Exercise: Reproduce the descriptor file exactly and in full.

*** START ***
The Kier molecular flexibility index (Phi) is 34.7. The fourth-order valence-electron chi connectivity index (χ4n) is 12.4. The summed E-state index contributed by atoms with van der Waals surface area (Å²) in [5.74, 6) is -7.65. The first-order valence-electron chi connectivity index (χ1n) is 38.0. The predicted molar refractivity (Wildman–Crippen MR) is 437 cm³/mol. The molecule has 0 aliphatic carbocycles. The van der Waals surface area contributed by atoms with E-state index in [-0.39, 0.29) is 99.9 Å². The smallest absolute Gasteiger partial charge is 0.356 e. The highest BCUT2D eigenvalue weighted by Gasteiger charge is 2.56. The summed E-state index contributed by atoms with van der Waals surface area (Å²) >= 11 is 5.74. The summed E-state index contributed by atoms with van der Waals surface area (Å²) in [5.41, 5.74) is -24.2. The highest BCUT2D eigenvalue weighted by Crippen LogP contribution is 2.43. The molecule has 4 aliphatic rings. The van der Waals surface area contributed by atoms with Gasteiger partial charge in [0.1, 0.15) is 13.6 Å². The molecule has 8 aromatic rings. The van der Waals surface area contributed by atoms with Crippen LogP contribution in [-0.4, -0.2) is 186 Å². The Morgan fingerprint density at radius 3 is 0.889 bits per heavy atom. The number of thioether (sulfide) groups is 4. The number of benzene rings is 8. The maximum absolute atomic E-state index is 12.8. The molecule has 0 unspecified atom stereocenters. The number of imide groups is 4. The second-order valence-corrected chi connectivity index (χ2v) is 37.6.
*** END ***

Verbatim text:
The Kier molecular flexibility index (Phi) is 34.7. The fourth-order valence-electron chi connectivity index (χ4n) is 12.4. The summed E-state index contributed by atoms with van der Waals surface area (Å²) in [5.74, 6) is -7.65. The first-order valence-electron chi connectivity index (χ1n) is 38.0. The predicted molar refractivity (Wildman–Crippen MR) is 437 cm³/mol. The molecule has 0 aliphatic carbocycles. The van der Waals surface area contributed by atoms with E-state index in [-0.39, 0.29) is 99.9 Å². The smallest absolute Gasteiger partial charge is 0.356 e. The highest BCUT2D eigenvalue weighted by Gasteiger charge is 2.56. The summed E-state index contributed by atoms with van der Waals surface area (Å²) >= 11 is 5.74. The summed E-state index contributed by atoms with van der Waals surface area (Å²) in [5.41, 5.74) is -24.2. The highest BCUT2D eigenvalue weighted by Crippen LogP contribution is 2.43. The molecule has 4 aliphatic rings. The van der Waals surface area contributed by atoms with Gasteiger partial charge in [0.1, 0.15) is 13.6 Å². The molecule has 8 aromatic rings. The van der Waals surface area contributed by atoms with Crippen LogP contribution in [-0.4, -0.2) is 186 Å². The Morgan fingerprint density at radius 3 is 0.889 bits per heavy atom. The number of thioether (sulfide) groups is 4. The number of benzene rings is 8. The maximum absolute atomic E-state index is 12.8. The molecule has 0 unspecified atom stereocenters. The number of imide groups is 4. The second-order valence-corrected chi connectivity index (χ2v) is 37.6.